Imágenes de páginas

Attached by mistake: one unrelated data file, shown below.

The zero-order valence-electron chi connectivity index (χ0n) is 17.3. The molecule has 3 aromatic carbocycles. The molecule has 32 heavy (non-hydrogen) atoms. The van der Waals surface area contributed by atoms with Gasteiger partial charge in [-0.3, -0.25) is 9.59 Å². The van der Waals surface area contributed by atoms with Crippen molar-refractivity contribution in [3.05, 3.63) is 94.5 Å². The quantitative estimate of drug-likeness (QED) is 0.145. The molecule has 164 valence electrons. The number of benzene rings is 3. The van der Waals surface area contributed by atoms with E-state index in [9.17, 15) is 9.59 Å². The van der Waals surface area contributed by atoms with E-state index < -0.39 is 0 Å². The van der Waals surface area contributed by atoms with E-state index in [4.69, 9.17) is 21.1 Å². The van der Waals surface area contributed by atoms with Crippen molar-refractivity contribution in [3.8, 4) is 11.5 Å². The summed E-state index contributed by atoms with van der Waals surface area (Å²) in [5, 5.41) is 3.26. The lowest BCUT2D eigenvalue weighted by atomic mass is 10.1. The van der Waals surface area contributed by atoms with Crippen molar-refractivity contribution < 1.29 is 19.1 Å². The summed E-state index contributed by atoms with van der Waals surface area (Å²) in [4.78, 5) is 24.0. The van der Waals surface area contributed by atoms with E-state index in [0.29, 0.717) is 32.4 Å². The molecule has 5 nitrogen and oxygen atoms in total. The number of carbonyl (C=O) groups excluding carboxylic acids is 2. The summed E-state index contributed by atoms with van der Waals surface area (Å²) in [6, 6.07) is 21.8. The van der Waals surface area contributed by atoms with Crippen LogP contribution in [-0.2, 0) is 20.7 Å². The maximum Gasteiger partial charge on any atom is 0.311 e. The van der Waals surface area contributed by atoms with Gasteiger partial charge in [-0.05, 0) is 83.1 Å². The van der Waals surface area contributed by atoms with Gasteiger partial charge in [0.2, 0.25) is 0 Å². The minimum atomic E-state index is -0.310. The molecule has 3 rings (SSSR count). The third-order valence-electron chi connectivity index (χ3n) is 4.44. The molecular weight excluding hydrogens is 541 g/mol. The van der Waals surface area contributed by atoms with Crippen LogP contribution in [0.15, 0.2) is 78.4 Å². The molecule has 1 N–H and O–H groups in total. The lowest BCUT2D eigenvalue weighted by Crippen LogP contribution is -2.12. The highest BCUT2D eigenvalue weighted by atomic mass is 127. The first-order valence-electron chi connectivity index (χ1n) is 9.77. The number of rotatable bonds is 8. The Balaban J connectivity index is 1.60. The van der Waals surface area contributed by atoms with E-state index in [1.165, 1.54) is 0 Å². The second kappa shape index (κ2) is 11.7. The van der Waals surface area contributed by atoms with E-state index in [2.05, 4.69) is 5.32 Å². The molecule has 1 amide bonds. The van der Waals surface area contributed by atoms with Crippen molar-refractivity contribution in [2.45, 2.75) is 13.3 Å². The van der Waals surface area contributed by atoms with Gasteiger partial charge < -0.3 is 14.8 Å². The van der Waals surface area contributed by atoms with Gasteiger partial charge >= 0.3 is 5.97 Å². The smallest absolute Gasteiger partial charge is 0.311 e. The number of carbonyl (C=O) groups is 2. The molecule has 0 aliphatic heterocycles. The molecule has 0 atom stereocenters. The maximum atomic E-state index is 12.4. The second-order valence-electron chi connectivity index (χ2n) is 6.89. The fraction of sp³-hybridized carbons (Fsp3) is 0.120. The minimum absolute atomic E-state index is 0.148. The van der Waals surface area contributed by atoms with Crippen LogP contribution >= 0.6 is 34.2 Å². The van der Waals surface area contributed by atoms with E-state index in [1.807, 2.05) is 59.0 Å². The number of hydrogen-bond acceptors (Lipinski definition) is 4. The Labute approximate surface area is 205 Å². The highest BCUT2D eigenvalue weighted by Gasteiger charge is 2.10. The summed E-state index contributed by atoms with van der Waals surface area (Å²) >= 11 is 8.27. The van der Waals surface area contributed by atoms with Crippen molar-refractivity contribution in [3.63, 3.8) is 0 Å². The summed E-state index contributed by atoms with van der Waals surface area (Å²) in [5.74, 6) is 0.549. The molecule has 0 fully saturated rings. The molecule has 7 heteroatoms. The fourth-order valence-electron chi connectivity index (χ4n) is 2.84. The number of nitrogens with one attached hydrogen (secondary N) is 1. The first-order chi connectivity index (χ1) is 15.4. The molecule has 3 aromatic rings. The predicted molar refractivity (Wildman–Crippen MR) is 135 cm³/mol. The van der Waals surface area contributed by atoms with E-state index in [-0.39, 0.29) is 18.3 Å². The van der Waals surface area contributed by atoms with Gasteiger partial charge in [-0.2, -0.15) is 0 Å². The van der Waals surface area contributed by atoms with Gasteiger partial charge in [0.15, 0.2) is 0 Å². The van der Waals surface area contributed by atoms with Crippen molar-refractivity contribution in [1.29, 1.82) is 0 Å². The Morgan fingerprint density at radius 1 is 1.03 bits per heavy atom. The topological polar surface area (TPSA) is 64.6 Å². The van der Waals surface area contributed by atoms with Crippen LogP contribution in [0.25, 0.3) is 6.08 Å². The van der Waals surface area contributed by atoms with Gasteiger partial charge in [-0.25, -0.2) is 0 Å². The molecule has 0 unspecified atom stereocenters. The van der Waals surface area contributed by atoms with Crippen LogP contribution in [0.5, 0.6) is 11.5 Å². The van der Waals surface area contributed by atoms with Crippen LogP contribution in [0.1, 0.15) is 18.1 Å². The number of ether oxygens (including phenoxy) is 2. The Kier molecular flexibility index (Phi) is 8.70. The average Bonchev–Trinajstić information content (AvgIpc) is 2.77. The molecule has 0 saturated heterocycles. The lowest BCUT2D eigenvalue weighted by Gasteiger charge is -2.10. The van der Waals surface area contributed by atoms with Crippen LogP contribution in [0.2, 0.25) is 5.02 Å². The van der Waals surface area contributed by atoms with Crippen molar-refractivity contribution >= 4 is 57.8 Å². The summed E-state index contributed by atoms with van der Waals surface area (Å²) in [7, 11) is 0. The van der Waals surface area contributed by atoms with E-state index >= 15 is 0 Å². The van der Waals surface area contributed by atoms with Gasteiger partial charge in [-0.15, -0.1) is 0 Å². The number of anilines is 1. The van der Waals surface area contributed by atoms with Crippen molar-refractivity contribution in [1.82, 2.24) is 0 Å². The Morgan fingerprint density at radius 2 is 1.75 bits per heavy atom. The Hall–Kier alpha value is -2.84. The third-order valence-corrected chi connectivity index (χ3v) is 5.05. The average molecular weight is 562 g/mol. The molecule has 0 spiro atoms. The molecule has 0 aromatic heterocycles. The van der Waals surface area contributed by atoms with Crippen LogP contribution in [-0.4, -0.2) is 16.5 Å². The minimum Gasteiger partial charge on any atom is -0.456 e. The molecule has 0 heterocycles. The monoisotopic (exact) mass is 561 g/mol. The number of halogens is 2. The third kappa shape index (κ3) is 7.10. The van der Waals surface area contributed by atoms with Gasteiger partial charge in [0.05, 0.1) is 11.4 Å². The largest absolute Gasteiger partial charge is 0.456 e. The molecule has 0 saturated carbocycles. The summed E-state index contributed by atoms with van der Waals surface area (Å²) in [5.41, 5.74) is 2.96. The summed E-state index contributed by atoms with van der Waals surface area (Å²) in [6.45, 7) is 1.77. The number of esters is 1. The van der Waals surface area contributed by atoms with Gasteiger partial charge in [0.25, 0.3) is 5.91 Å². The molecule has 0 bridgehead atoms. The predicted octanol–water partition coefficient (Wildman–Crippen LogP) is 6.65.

his views, expressed in his clear, logical, and forcible manner; and if these failed to produce satisfaction in their minds, they always made them feel that they had obstacles to overcome in opposing him, which were too formidable for them to encounter. This, it is apprehended, was the great secret of his success. But besides the influence exerted in this way, he was able to do much on all occasions by the weight of his character, and the strong attachment which the people cherished towards him. His people generally desired to gratify him as far as they could, without too much sacrifice of personal feeling or interest. Another thing which tended to prevent difficulty, from the enforcement of his peculiar views on any subject, and to secure him general success, was, he knew just how far to push these things, and when to stop. He never attempted to push any measure beyond the convictions and feelings of his people. After having proposed one, and given his reasons for it, in a plain, faithful, and affectionate manner, he left it with them. He would not tease, reproach, or threaten them, if they declined acting as he proposed; but with the distinct understanding that the responsibility was now theirs, he would submit to the result, and proceed with his work with his accustomed industry and cheerfulness. Though he was peculiarly decided, he was never overbearing, nor obstinate.